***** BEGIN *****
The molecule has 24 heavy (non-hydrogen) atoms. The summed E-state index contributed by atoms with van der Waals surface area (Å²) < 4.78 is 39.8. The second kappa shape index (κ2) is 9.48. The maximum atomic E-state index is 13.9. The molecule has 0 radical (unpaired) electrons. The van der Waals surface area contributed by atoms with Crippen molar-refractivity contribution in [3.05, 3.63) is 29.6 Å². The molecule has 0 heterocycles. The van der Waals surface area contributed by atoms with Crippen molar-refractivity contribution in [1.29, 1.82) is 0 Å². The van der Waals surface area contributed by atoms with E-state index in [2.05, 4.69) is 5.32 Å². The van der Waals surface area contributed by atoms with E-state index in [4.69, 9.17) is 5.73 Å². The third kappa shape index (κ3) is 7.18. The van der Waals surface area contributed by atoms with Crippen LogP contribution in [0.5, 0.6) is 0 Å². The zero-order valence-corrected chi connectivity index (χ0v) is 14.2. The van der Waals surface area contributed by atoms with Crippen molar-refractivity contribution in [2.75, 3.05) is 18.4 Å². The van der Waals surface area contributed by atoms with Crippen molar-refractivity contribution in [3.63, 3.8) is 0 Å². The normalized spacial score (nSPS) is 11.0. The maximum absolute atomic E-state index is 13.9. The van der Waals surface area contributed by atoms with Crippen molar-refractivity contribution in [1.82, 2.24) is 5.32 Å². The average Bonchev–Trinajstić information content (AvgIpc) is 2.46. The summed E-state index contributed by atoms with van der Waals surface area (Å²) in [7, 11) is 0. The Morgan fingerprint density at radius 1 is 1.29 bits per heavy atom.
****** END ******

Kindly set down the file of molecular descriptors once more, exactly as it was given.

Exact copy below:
The molecule has 24 heavy (non-hydrogen) atoms. The summed E-state index contributed by atoms with van der Waals surface area (Å²) < 4.78 is 39.8. The second kappa shape index (κ2) is 9.48. The maximum atomic E-state index is 13.9. The molecule has 0 radical (unpaired) electrons. The van der Waals surface area contributed by atoms with Crippen molar-refractivity contribution in [3.05, 3.63) is 29.6 Å². The molecule has 0 heterocycles. The van der Waals surface area contributed by atoms with Crippen molar-refractivity contribution in [1.29, 1.82) is 0 Å². The van der Waals surface area contributed by atoms with E-state index in [2.05, 4.69) is 5.32 Å². The van der Waals surface area contributed by atoms with E-state index in [4.69, 9.17) is 5.73 Å². The third kappa shape index (κ3) is 7.18. The van der Waals surface area contributed by atoms with Crippen LogP contribution in [0.5, 0.6) is 0 Å². The zero-order valence-corrected chi connectivity index (χ0v) is 14.2. The van der Waals surface area contributed by atoms with Crippen molar-refractivity contribution in [2.75, 3.05) is 18.4 Å². The van der Waals surface area contributed by atoms with Crippen molar-refractivity contribution in [3.63, 3.8) is 0 Å². The normalized spacial score (nSPS) is 11.0. The maximum absolute atomic E-state index is 13.9. The van der Waals surface area contributed by atoms with Crippen molar-refractivity contribution in [1.82, 2.24) is 5.32 Å². The average Bonchev–Trinajstić information content (AvgIpc) is 2.46. The summed E-state index contributed by atoms with van der Waals surface area (Å²) in [7, 11) is 0. The Morgan fingerprint density at radius 1 is 1.29 bits per heavy atom.